Image via Kevin Abstract

Image via Kevin Abstract


Pro-tip for rising acts trying to establish themselves at SXSW: bring 10 friends. It sounds stupid, but it’s amazing what a difference 10 people who are really into the show can make.

The coolest thing about Tim and Goodwin’s Hard Rock/Culture Collide showcase at SXSW 2015 was that all the artists were friends, or at least extremely supportive of eachother. They were all showing love and turning up in the audience during each other’s shows, and it made the event run more like a party than a concert. Out of all the shows at SXSW with corporate sponsors and a disconnected lineup, this one felt the most like actually being part of something special.

Everyone killed it. The tone was set with Marvel Alexander’s extremely fun, self-DJed show, but things took an interesting twist when Kevin Abstract and his Brockhampton squad took the stage. They were all dressed in hooded onesies and stood on stage in a line, straight-faced, staring down the audience.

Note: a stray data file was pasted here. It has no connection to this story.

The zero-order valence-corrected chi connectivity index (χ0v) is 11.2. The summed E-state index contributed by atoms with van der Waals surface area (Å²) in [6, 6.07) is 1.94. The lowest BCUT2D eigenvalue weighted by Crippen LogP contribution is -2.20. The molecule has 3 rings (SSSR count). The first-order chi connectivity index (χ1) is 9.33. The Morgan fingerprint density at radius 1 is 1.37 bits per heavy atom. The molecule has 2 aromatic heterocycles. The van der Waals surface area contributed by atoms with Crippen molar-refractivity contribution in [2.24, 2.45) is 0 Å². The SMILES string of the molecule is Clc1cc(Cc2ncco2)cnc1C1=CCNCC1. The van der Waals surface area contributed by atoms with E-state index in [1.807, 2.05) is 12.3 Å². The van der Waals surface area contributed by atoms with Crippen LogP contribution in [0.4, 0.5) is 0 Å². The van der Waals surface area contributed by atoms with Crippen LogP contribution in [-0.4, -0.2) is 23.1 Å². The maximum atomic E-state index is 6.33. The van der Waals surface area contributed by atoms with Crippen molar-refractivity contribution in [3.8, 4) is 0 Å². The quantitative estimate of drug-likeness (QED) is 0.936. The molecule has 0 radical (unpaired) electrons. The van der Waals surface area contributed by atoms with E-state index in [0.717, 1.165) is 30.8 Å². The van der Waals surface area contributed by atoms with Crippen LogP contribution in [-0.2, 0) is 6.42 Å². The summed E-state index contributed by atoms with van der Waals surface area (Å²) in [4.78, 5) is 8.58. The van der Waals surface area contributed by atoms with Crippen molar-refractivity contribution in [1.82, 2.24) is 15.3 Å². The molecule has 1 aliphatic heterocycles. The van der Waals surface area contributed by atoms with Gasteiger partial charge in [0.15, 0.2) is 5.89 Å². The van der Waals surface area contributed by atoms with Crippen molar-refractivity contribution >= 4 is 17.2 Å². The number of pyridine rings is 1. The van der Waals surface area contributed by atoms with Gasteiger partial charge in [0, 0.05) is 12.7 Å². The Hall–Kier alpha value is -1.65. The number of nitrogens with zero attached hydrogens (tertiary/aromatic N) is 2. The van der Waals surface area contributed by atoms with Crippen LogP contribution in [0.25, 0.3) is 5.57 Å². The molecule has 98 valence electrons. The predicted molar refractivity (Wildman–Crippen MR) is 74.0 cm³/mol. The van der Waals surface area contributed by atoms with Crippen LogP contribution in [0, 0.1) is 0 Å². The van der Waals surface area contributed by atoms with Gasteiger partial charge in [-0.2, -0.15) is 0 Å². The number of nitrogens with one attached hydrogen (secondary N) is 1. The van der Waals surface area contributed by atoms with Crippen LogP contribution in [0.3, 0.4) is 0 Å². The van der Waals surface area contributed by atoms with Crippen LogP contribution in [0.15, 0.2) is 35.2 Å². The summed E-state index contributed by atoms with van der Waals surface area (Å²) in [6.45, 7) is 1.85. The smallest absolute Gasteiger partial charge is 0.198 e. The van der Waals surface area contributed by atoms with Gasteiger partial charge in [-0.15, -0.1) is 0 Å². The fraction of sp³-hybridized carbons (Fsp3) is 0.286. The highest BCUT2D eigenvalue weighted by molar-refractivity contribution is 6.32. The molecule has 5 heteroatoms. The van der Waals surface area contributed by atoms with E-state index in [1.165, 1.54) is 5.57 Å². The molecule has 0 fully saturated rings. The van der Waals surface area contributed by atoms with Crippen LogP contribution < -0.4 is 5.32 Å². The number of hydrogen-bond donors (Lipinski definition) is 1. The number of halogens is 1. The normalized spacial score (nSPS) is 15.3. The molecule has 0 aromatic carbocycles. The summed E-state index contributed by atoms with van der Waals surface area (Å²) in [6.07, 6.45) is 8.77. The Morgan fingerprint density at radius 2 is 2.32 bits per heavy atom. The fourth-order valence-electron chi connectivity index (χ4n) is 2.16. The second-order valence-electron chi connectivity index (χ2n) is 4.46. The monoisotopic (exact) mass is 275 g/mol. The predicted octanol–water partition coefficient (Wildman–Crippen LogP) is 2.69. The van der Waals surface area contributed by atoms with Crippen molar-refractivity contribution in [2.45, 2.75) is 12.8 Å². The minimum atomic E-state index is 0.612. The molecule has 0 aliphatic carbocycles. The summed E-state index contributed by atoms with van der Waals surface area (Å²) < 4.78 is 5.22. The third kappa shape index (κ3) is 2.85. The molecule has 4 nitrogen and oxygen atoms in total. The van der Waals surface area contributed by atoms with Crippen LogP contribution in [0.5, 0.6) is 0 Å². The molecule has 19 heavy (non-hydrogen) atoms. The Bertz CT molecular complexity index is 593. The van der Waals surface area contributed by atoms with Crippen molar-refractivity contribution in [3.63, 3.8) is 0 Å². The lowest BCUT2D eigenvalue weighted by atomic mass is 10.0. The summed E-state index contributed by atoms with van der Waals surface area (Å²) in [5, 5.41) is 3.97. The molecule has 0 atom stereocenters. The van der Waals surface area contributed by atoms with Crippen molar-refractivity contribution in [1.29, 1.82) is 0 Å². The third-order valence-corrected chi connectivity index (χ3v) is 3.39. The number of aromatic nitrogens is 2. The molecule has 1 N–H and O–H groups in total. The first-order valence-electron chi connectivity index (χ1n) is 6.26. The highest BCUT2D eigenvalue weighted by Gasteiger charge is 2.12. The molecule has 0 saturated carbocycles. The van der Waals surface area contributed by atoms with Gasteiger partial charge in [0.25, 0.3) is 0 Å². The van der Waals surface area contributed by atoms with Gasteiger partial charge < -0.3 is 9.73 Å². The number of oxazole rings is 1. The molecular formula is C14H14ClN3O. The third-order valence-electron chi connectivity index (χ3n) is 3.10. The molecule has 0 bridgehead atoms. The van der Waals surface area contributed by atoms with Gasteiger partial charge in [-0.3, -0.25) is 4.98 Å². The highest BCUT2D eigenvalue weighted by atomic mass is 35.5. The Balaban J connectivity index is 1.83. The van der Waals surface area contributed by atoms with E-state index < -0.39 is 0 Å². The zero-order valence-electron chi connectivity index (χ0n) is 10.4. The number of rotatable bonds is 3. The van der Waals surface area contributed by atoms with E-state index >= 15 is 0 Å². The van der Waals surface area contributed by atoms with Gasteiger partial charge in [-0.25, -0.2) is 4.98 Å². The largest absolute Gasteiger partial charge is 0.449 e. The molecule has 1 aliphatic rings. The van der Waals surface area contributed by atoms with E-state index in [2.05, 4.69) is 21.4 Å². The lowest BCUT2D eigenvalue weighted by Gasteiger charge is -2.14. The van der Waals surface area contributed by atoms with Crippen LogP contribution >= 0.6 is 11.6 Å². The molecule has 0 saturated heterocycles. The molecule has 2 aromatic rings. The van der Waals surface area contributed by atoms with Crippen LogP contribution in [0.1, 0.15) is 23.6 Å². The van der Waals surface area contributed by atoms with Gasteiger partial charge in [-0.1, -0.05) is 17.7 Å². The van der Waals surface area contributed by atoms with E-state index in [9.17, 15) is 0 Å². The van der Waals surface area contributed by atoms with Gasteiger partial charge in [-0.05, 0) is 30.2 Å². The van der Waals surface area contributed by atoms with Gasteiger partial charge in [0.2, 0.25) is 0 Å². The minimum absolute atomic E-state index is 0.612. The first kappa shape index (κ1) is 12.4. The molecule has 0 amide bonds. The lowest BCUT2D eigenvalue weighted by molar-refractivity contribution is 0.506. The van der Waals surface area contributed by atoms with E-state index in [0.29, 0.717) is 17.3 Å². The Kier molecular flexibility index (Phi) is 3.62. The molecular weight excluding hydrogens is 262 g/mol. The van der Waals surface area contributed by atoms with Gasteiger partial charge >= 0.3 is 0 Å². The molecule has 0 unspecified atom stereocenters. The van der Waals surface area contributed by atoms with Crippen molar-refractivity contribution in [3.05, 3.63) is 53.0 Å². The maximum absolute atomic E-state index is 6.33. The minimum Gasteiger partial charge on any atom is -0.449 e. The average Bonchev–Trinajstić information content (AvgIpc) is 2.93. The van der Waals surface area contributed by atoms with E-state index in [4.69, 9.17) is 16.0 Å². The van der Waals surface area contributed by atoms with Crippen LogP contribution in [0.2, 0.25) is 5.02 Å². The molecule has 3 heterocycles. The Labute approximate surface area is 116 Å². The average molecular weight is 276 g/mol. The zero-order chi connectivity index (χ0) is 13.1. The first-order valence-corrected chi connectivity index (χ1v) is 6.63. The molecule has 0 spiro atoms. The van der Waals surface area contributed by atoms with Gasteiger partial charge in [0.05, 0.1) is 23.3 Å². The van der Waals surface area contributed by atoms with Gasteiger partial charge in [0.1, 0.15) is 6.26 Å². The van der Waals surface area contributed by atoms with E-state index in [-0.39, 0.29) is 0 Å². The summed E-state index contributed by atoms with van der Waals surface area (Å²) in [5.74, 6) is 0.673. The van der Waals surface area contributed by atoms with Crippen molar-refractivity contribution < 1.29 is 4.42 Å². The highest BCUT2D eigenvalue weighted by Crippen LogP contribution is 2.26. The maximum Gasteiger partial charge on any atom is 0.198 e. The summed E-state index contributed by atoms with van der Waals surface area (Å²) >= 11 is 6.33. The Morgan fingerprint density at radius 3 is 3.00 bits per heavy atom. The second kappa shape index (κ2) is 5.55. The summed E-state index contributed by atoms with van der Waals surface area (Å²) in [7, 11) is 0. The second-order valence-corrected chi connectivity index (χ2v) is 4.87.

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Brockhampton on stage at Hard Rock’s SXSW Showcase at Container Bar


Back in September of last year, Kevin told us that he met a lot of the creators he now works with through KanyeToThe, a popular forum for Kanye West fans that has turned into so much more than a typical discussion board. Knowing his background, it makes more sense that Kevin and his team are putting together a performance that goes way beyond the typical rap show, even in its early stages.

Throughout the show, the Brockhampton members took turns stepping out and taking the lead while the others stood, swayed, and moved as a unit in the background. A few times, they all exploded into an on-stage turn-up—an infectious display of energy that lit up the audience.

“Who is this?” asked a tall man in front of me with a foreign accent. “Brockhampton? This is crazy.”

There’s nothing fancy about what they’re doing. Aside from a few planned movements, matching outfits, and a team mentality, there wasn’t much to the show. But it felt like something much bigger. It was more than a bunch of people performing songs, and it seems like only the beginning of something that will undoubtedly become much more elaborate as these innovative kids continue to perform and develop their vision.

With the Yeezus tour, Kanye West changed the game. Of all artists alive right now—especially in hip-hop—he’s pushed the hardest and taken things the farthest. So what does it look like when a bunch of wildly ambitious young creatives come up in his wake? It’s hard to say, but Brockhampton gave a glimpse of it last night at SXSW.